The value of Argentina's money fell hard Thursday in its steepest loss in more than 10 years after the central bank gave up trying to support the currency. Analysts now expect inflation to surge in the once-mighty economy as odds of a recession climb.
The peso, which has been losing value since November, dropped more than 15 percent in two hours Thursday to 8.18 against the U.S. dollar before paring losses to close at 7.9 to the dollar. On the black market, the peso is trading at 12 to the U.S. dollar. By contrast, the U.S. dollar was worth 1.77 pesos on Jan. 22, 2002.
"The sharp drop will aggravate inflation, although the impact may be mitigated by the fact that some imports will already be purchased at the (much weaker) black market exchange rate," said Neil Shearing, chief emerging markets economist for London-based Capital Economics. "The bigger picture, though, is that the economic mismanagement of the past decade has once again pushed the country to the brink of a balance of payments crisis."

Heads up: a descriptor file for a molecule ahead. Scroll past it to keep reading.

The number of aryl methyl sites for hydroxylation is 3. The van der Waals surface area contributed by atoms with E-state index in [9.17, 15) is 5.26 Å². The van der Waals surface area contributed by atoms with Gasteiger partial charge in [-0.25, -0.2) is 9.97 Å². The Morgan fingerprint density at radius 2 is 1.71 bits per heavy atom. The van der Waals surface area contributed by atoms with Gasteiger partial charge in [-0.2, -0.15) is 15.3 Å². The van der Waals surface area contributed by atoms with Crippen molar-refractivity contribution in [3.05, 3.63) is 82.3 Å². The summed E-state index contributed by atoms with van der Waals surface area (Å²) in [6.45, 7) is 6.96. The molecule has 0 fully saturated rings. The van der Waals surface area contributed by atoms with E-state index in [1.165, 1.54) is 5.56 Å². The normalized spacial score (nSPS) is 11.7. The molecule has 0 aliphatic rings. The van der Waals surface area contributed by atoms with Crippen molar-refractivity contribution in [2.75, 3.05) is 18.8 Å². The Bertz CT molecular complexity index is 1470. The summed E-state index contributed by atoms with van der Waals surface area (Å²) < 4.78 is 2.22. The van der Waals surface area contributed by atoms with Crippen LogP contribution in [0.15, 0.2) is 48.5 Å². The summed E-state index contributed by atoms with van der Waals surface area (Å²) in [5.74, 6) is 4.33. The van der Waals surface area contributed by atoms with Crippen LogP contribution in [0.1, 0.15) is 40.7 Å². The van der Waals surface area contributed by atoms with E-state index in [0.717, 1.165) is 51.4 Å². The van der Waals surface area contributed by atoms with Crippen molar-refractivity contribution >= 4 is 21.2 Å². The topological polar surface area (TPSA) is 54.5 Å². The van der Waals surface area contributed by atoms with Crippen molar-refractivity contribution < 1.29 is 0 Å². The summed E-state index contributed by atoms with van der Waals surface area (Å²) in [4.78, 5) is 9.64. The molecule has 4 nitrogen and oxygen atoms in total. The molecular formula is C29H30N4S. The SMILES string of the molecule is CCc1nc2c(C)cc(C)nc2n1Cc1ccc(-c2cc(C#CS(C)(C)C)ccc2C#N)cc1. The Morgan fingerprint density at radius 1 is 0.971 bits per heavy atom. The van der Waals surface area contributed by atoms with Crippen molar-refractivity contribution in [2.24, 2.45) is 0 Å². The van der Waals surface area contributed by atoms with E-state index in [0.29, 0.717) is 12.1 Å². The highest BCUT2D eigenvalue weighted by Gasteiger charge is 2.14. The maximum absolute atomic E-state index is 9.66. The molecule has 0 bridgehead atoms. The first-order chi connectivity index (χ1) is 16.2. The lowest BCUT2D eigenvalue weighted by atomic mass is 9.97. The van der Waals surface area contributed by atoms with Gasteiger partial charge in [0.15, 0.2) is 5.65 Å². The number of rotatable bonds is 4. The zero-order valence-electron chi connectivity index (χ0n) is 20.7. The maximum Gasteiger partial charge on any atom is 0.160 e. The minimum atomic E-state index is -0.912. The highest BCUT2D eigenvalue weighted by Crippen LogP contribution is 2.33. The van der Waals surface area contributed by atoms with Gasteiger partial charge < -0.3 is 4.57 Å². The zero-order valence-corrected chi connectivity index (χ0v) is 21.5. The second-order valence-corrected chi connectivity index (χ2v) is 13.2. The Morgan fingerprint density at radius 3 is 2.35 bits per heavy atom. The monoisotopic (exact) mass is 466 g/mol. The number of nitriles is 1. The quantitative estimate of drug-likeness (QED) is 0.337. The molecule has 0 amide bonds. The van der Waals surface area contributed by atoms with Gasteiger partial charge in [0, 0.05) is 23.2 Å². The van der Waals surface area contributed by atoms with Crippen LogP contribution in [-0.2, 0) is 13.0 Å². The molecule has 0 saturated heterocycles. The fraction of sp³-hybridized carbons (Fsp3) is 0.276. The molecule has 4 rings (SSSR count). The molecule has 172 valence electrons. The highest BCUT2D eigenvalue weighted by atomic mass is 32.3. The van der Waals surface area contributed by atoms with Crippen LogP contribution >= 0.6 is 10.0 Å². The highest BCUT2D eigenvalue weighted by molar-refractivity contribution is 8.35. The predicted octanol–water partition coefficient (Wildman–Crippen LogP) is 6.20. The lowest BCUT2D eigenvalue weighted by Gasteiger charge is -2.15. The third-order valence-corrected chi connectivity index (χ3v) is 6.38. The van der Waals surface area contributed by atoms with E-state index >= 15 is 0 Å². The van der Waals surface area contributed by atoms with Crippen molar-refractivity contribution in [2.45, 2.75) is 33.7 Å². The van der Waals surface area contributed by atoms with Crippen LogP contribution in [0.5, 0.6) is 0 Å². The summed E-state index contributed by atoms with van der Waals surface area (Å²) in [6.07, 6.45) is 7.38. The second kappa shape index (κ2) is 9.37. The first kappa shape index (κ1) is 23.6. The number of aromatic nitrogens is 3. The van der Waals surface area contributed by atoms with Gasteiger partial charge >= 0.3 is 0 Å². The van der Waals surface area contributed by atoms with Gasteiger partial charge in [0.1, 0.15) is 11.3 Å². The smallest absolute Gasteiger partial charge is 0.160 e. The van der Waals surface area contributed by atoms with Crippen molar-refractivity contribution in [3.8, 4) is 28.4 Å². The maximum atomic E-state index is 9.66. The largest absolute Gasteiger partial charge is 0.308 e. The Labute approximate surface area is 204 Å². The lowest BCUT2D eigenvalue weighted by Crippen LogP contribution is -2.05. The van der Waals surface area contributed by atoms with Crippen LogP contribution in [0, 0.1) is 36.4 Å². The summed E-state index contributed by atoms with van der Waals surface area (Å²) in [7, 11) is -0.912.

For the past three years, Argentina's monetary authorities have been using foreign exchange reserves to cushion the peso's decline, which stems from capital flight and the economy's deteriorating current account balance, he said. The upshot has been that foreign exchange reserves have tumbled from a peak of $47 billion in March 2011 to a seven-year low of $25 billion in November.
"Where we go from here is difficult to say. We had previously forecast that the peso would fall to 9 to the dollar by next year, but given that it has fallen from 6.95 to the dollar to 8 to the dollar in the space of a few hours there is clearly a danger that it falls much further. The obvious strains in Argentina’s balance of payments combined with its low level of foreign exchange reserve coverage and general economic mismanagement means that this could be the start of a more messy adjustment in the currency," Shearing said in a note.
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The day's development also strengthened an earlier prediction Capital Economics had made about a recession in Argentina.
"Our forecast that the economy would slide into recession this year looked bold a few months ago; all of a sudden that doesn’t seem so implausible," Shearing said.